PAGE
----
Millions of people are diagnosed with arthritis each year. Arthritis in the shoulder is much less common. It occurs when the cartilage in the shoulder wears out or deteriorates. It’s important to know that there isn’t just one type of shoulder arthritis or one cause either.
Types of Shoulder Arthritis
Osteoarthritis of the Shoulder
This kind of arthritis results from normal wear-and-tear. All joints have a smooth layer of cartilage to prevent the bones from rubbing against each other. This form of arthritis usually happens as you age, since overtime that cartilage layer becomes worn down. This can cause pain and stiffness. Osteoarthritis of the shoulder tends to affect people above the age of 50.
Rheumatoid Arthritis of the Shoulder
Rheumatoid Arthritis is an autoimmune disease, meaning your immune system attacks your own tissue. Your shoulder joints have a lining to help lubricate them while moving. This lining is called synovium and is what your immune system attacks during rheumatoid arthritis. Since this is a chronic disease, you’ll tend to experience this form of shoulder arthritis in both shoulders. It can cause inflammation which leads to pain and especially stiffness in both shoulders.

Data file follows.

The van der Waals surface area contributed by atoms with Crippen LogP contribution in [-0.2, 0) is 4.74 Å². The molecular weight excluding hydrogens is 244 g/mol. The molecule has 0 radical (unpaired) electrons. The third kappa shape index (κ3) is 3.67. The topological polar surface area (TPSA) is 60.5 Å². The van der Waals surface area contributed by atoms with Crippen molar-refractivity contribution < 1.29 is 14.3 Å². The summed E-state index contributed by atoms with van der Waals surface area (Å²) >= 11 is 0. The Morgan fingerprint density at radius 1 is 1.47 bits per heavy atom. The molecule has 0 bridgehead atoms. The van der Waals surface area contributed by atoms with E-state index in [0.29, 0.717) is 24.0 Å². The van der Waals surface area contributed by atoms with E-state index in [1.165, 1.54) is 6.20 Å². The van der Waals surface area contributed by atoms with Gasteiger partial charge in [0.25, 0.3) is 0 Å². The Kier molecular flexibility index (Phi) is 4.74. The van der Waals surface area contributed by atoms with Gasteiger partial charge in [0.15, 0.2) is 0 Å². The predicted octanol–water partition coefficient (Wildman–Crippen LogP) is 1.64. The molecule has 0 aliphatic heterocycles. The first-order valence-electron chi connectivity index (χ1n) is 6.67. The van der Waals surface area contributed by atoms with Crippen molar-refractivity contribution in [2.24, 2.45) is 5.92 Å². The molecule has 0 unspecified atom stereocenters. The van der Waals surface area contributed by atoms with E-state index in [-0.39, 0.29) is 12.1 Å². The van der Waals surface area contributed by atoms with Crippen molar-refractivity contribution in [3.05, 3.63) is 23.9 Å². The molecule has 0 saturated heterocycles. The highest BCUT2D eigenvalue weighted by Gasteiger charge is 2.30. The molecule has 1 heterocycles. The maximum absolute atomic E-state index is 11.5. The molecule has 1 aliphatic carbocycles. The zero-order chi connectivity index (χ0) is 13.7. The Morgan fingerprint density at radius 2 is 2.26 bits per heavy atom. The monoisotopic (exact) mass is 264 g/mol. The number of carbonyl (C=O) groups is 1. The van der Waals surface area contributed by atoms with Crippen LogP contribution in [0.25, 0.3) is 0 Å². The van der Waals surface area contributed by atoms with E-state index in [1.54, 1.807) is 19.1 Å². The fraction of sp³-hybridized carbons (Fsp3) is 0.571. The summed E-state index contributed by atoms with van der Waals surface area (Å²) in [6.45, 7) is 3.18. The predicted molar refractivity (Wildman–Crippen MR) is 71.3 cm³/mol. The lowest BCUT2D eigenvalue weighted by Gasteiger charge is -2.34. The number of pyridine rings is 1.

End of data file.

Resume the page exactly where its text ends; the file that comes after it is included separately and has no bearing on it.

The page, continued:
Rotator Cuff Tear Arthropathy
This can happen after a long period of having a rotator cuff tear, even if fixed. The damage the rotator cuff tear causes to the surrounding cartilage can cause shifting around of the humerus bone and socket. Due to the misplacement of the humerus, your bones can rub together causing extreme pain and the inability to lift the arm that’s being affected.
Treatment for Shoulder Arthritis
There is no real treatment for most shoulder arthritis conditions, but there are plenty of options to relieve symptoms. Treatments for any of these types of arthritis and their symptoms can range from medication all the way to surgery, depending on the severity of the case. Sometimes, patients are referred to a physical therapist to help with their symptoms.
If you’ve been experiencing the same shoulder pain for over 3 months, contact Dr. Samuel Koo at (425) 823-4000